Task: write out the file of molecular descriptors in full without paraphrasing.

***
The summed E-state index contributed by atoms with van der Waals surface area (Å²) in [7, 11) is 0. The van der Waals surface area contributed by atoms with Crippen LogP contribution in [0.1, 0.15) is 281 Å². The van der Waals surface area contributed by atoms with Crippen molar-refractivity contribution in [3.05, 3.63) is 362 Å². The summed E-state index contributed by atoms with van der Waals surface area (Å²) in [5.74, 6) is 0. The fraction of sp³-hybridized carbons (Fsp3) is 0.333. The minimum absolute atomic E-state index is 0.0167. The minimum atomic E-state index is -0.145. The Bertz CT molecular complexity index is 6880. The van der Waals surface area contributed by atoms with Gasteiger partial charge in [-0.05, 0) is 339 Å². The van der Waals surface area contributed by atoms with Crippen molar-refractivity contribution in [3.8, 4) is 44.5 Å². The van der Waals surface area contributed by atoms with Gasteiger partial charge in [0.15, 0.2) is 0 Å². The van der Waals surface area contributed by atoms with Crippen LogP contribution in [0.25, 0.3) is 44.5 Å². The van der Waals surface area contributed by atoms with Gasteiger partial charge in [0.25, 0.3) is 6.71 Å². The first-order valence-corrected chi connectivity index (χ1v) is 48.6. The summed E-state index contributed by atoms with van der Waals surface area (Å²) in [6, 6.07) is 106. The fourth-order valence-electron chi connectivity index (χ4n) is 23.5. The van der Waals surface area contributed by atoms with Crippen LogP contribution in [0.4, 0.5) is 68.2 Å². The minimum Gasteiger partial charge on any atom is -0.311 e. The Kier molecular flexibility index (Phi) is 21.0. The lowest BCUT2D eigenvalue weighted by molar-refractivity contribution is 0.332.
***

The summed E-state index contributed by atoms with van der Waals surface area (Å²) in [7, 11) is 0. The van der Waals surface area contributed by atoms with Crippen LogP contribution in [0.1, 0.15) is 281 Å². The van der Waals surface area contributed by atoms with Crippen molar-refractivity contribution in [3.05, 3.63) is 362 Å². The summed E-state index contributed by atoms with van der Waals surface area (Å²) in [5.74, 6) is 0. The fraction of sp³-hybridized carbons (Fsp3) is 0.333. The minimum absolute atomic E-state index is 0.0167. The minimum atomic E-state index is -0.145. The Bertz CT molecular complexity index is 6880. The van der Waals surface area contributed by atoms with Gasteiger partial charge in [-0.05, 0) is 339 Å². The van der Waals surface area contributed by atoms with Crippen molar-refractivity contribution in [3.8, 4) is 44.5 Å². The van der Waals surface area contributed by atoms with Gasteiger partial charge in [0.15, 0.2) is 0 Å². The van der Waals surface area contributed by atoms with Crippen LogP contribution in [0.25, 0.3) is 44.5 Å². The van der Waals surface area contributed by atoms with Gasteiger partial charge in [0.25, 0.3) is 6.71 Å². The first-order valence-corrected chi connectivity index (χ1v) is 48.6. The summed E-state index contributed by atoms with van der Waals surface area (Å²) in [6, 6.07) is 106. The fourth-order valence-electron chi connectivity index (χ4n) is 23.5. The van der Waals surface area contributed by atoms with Crippen LogP contribution in [0.4, 0.5) is 68.2 Å². The minimum Gasteiger partial charge on any atom is -0.311 e. The Kier molecular flexibility index (Phi) is 21.0. The lowest BCUT2D eigenvalue weighted by molar-refractivity contribution is 0.332.